The Egyptian Court of Cassation upholds the execution of 21 people in the “Ansar Beit al-Maqdis” case.

The Court of Cassation in Egypt upheld death sentences by hanging for 21 defendants in the case known as the “Ansar Beit al-Maqdis” organization, which included charges of armed attacks, the assassination of a police officer and an attempt to assassinate the former Minister of Interior.

And the French Press Agency quoted a judicial official as saying that the court had upheld the punishment of 118 other defendants, with prison terms of up to 25 years. The Court of Cassation issues final rulings that are not subject to appeal in any manner of litigation.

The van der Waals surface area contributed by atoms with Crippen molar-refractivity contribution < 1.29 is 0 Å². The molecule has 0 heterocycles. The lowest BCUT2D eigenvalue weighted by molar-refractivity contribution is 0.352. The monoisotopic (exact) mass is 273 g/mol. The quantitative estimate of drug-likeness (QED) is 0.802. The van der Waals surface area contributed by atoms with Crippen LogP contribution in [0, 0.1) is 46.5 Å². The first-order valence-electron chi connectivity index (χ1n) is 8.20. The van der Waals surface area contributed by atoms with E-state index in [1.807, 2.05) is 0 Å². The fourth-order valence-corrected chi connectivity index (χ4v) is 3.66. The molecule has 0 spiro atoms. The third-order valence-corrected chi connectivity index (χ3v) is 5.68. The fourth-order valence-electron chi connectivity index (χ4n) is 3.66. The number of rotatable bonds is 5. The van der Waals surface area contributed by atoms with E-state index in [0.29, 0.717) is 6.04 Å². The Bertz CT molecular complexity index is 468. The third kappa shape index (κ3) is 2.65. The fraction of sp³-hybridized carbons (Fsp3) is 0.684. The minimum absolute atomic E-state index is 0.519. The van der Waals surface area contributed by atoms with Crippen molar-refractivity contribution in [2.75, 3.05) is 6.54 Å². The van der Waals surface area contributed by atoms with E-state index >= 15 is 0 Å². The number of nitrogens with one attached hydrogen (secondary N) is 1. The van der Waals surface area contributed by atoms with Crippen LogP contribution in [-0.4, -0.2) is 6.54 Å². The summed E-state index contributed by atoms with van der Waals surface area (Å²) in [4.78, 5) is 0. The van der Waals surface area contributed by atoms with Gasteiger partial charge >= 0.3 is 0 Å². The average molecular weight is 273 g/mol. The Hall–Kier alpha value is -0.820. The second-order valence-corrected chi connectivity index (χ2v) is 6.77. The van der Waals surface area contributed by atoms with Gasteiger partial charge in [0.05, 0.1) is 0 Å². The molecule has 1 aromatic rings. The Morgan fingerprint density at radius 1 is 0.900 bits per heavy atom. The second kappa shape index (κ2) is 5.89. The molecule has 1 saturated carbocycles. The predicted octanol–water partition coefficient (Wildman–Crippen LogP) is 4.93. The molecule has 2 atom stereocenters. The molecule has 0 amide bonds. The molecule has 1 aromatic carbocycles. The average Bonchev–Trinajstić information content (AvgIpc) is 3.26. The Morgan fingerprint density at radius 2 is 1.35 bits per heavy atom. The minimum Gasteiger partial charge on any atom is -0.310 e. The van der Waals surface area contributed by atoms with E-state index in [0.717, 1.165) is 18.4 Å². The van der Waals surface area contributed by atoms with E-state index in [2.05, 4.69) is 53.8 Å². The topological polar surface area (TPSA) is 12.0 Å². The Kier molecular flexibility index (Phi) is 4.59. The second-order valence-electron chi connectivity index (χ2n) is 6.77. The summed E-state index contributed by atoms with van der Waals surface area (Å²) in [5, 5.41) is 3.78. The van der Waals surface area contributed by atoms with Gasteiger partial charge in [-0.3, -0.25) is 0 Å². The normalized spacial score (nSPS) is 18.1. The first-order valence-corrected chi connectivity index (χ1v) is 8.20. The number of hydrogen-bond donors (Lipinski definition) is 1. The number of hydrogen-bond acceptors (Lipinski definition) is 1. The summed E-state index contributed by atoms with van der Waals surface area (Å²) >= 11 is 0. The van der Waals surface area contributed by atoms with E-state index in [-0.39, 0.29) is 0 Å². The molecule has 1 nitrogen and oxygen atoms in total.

The court decided to commute the death penalty against one of the defendants to life imprisonment, and commuted the sentences of two people to life imprisonment to “10 years hard labor.”

Among the defendants in the case is the former police officer, Muhammad Owais, who is accused of participating in the assassination of the officer in the National Security Sector (formerly the State Security Service), Muhammad Mabrouk.

The Supreme State Security Criminal Court, headed by Judge Hassan Farid, had convicted the accused of committing the crimes of “establishing and assuming leadership of a terrorist group and joining it” with the aim of “disrupting the provisions of the constitution and laws and preventing state institutions from carrying out their work.”

The charges also included “communicating with Hamas, sabotaging state facilities, and possessing firearms, ammunition and explosive materials without a license.”

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